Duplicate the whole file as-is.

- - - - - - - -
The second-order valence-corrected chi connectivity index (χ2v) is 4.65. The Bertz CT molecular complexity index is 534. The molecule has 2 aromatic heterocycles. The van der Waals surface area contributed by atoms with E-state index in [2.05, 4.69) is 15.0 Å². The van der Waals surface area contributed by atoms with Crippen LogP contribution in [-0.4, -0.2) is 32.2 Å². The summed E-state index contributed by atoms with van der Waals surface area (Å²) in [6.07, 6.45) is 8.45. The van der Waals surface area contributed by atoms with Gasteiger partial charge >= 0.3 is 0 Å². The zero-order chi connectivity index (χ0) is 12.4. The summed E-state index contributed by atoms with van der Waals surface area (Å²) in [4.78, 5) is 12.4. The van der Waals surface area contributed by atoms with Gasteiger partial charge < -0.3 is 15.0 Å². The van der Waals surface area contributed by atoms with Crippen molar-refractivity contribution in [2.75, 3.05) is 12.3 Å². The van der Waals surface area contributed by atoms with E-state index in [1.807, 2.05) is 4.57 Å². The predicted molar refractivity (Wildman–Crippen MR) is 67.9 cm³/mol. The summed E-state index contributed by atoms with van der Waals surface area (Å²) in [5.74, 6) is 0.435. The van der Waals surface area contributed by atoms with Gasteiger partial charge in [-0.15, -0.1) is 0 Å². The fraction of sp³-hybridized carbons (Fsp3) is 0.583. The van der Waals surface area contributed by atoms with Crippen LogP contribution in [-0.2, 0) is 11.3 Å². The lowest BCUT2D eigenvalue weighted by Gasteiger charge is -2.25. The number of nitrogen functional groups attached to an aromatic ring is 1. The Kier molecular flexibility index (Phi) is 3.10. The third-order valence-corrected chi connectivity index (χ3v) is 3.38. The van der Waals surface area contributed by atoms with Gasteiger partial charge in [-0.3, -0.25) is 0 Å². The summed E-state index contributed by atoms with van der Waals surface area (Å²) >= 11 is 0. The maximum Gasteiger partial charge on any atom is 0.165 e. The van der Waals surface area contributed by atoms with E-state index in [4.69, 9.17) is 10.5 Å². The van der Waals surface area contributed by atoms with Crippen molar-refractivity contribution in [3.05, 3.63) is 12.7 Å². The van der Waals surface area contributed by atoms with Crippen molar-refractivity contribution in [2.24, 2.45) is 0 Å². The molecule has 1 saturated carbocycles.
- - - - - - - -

The second-order valence-corrected chi connectivity index (χ2v) is 4.65. The Bertz CT molecular complexity index is 534. The molecule has 2 aromatic heterocycles. The van der Waals surface area contributed by atoms with E-state index in [2.05, 4.69) is 15.0 Å². The van der Waals surface area contributed by atoms with Crippen LogP contribution in [-0.4, -0.2) is 32.2 Å². The summed E-state index contributed by atoms with van der Waals surface area (Å²) in [6.07, 6.45) is 8.45. The van der Waals surface area contributed by atoms with Gasteiger partial charge >= 0.3 is 0 Å². The zero-order chi connectivity index (χ0) is 12.4. The summed E-state index contributed by atoms with van der Waals surface area (Å²) in [4.78, 5) is 12.4. The van der Waals surface area contributed by atoms with Gasteiger partial charge < -0.3 is 15.0 Å². The van der Waals surface area contributed by atoms with Crippen molar-refractivity contribution in [2.75, 3.05) is 12.3 Å². The van der Waals surface area contributed by atoms with E-state index in [1.807, 2.05) is 4.57 Å². The predicted molar refractivity (Wildman–Crippen MR) is 67.9 cm³/mol. The summed E-state index contributed by atoms with van der Waals surface area (Å²) in [5.74, 6) is 0.435. The van der Waals surface area contributed by atoms with Gasteiger partial charge in [-0.15, -0.1) is 0 Å². The fraction of sp³-hybridized carbons (Fsp3) is 0.583. The van der Waals surface area contributed by atoms with Crippen LogP contribution in [-0.2, 0) is 11.3 Å². The lowest BCUT2D eigenvalue weighted by Gasteiger charge is -2.25. The number of nitrogen functional groups attached to an aromatic ring is 1. The Kier molecular flexibility index (Phi) is 3.10. The third-order valence-corrected chi connectivity index (χ3v) is 3.38. The van der Waals surface area contributed by atoms with Gasteiger partial charge in [-0.3, -0.25) is 0 Å². The summed E-state index contributed by atoms with van der Waals surface area (Å²) >= 11 is 0. The maximum Gasteiger partial charge on any atom is 0.165 e. The van der Waals surface area contributed by atoms with E-state index in [4.69, 9.17) is 10.5 Å². The van der Waals surface area contributed by atoms with Crippen molar-refractivity contribution in [3.05, 3.63) is 12.7 Å². The van der Waals surface area contributed by atoms with Crippen molar-refractivity contribution in [2.24, 2.45) is 0 Å². The molecule has 1 saturated carbocycles.